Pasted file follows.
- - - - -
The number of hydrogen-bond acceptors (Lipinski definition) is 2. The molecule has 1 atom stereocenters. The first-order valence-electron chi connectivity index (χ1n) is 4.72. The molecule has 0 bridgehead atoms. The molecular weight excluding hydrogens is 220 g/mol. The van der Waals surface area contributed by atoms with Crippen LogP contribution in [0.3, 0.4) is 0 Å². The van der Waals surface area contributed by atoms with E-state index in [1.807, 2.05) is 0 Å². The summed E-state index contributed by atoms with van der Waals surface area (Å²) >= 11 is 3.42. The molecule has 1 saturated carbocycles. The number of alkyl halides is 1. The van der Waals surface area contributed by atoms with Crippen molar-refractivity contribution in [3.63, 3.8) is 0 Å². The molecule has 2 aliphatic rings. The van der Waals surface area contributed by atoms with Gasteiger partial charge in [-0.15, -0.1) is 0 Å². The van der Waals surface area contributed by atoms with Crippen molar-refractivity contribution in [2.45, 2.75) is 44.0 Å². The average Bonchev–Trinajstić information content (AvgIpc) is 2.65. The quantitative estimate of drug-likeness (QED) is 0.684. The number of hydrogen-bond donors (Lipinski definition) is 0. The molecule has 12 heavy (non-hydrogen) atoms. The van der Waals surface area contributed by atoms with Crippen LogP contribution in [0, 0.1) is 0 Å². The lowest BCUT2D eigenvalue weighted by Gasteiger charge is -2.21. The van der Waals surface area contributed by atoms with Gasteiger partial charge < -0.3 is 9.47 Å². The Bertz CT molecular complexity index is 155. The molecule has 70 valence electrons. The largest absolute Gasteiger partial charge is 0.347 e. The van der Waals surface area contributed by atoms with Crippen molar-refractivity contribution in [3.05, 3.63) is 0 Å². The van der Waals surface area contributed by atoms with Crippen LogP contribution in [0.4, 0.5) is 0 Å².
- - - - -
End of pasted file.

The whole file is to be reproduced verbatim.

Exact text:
The number of hydrogen-bond acceptors (Lipinski definition) is 2. The molecule has 1 atom stereocenters. The first-order valence-electron chi connectivity index (χ1n) is 4.72. The molecule has 0 bridgehead atoms. The molecular weight excluding hydrogens is 220 g/mol. The van der Waals surface area contributed by atoms with Crippen LogP contribution in [0.3, 0.4) is 0 Å². The van der Waals surface area contributed by atoms with E-state index in [1.807, 2.05) is 0 Å². The summed E-state index contributed by atoms with van der Waals surface area (Å²) >= 11 is 3.42. The molecule has 1 saturated carbocycles. The number of alkyl halides is 1. The van der Waals surface area contributed by atoms with Crippen molar-refractivity contribution in [3.63, 3.8) is 0 Å². The molecule has 2 aliphatic rings. The van der Waals surface area contributed by atoms with Gasteiger partial charge in [-0.15, -0.1) is 0 Å². The van der Waals surface area contributed by atoms with Crippen molar-refractivity contribution in [2.45, 2.75) is 44.0 Å². The average Bonchev–Trinajstić information content (AvgIpc) is 2.65. The quantitative estimate of drug-likeness (QED) is 0.684. The number of hydrogen-bond donors (Lipinski definition) is 0. The molecule has 12 heavy (non-hydrogen) atoms. The van der Waals surface area contributed by atoms with Crippen LogP contribution in [0, 0.1) is 0 Å². The lowest BCUT2D eigenvalue weighted by Gasteiger charge is -2.21. The van der Waals surface area contributed by atoms with Gasteiger partial charge < -0.3 is 9.47 Å². The Bertz CT molecular complexity index is 155. The molecule has 70 valence electrons. The largest absolute Gasteiger partial charge is 0.347 e. The van der Waals surface area contributed by atoms with Crippen molar-refractivity contribution in [3.05, 3.63) is 0 Å². The van der Waals surface area contributed by atoms with Crippen LogP contribution in [0.4, 0.5) is 0 Å².